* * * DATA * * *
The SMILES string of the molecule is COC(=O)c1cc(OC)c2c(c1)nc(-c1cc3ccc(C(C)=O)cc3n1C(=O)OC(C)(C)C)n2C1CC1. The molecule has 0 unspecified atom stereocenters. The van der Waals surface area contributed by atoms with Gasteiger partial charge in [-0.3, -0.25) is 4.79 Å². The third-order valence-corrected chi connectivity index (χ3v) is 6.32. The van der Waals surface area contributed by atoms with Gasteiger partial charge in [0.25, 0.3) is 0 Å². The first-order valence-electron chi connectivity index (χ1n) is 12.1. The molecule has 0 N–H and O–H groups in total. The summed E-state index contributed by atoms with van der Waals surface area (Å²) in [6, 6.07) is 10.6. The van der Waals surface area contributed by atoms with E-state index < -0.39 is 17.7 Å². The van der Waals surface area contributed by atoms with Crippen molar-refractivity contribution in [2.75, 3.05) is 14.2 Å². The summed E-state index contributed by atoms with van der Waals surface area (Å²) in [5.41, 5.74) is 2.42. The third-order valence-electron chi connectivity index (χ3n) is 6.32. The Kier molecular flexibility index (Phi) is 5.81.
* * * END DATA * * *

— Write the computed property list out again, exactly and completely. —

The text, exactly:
The SMILES string of the molecule is COC(=O)c1cc(OC)c2c(c1)nc(-c1cc3ccc(C(C)=O)cc3n1C(=O)OC(C)(C)C)n2C1CC1. The molecule has 0 unspecified atom stereocenters. The van der Waals surface area contributed by atoms with Gasteiger partial charge in [-0.3, -0.25) is 4.79 Å². The third-order valence-corrected chi connectivity index (χ3v) is 6.32. The van der Waals surface area contributed by atoms with Gasteiger partial charge in [0.25, 0.3) is 0 Å². The first-order valence-electron chi connectivity index (χ1n) is 12.1. The molecule has 0 N–H and O–H groups in total. The summed E-state index contributed by atoms with van der Waals surface area (Å²) in [6, 6.07) is 10.6. The van der Waals surface area contributed by atoms with E-state index < -0.39 is 17.7 Å². The van der Waals surface area contributed by atoms with Crippen molar-refractivity contribution in [2.75, 3.05) is 14.2 Å². The summed E-state index contributed by atoms with van der Waals surface area (Å²) in [5.41, 5.74) is 2.42. The third-order valence-electron chi connectivity index (χ3n) is 6.32. The Kier molecular flexibility index (Phi) is 5.81.